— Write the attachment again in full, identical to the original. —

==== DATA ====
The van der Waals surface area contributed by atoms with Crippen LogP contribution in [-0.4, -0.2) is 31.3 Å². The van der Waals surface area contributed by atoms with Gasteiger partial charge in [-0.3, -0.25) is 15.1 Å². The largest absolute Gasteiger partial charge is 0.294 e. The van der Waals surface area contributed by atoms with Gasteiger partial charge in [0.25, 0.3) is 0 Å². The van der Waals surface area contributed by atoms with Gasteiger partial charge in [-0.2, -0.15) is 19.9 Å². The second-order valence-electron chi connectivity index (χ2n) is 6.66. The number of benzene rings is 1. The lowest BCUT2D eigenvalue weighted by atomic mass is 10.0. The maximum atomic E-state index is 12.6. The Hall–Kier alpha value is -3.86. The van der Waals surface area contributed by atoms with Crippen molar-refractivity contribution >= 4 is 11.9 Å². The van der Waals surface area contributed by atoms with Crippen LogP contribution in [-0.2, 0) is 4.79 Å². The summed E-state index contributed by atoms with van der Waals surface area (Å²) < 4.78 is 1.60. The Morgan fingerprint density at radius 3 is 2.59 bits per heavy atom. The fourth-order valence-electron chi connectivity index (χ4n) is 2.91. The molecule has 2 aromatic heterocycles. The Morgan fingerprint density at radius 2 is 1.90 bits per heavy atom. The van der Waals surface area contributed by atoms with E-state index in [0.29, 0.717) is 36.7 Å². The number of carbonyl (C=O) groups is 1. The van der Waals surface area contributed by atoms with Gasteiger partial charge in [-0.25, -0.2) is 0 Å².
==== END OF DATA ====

The van der Waals surface area contributed by atoms with Crippen LogP contribution in [-0.4, -0.2) is 31.3 Å². The van der Waals surface area contributed by atoms with Gasteiger partial charge in [-0.3, -0.25) is 15.1 Å². The largest absolute Gasteiger partial charge is 0.294 e. The van der Waals surface area contributed by atoms with Gasteiger partial charge in [0.25, 0.3) is 0 Å². The van der Waals surface area contributed by atoms with Gasteiger partial charge in [-0.2, -0.15) is 19.9 Å². The second-order valence-electron chi connectivity index (χ2n) is 6.66. The number of benzene rings is 1. The lowest BCUT2D eigenvalue weighted by atomic mass is 10.0. The maximum atomic E-state index is 12.6. The Hall–Kier alpha value is -3.86. The van der Waals surface area contributed by atoms with Crippen molar-refractivity contribution >= 4 is 11.9 Å². The van der Waals surface area contributed by atoms with Crippen LogP contribution in [-0.2, 0) is 4.79 Å². The summed E-state index contributed by atoms with van der Waals surface area (Å²) < 4.78 is 1.60. The Morgan fingerprint density at radius 3 is 2.59 bits per heavy atom. The fourth-order valence-electron chi connectivity index (χ4n) is 2.91. The molecule has 2 aromatic heterocycles. The Morgan fingerprint density at radius 2 is 1.90 bits per heavy atom. The van der Waals surface area contributed by atoms with E-state index in [0.29, 0.717) is 36.7 Å². The number of carbonyl (C=O) groups is 1. The van der Waals surface area contributed by atoms with Gasteiger partial charge in [-0.25, -0.2) is 0 Å².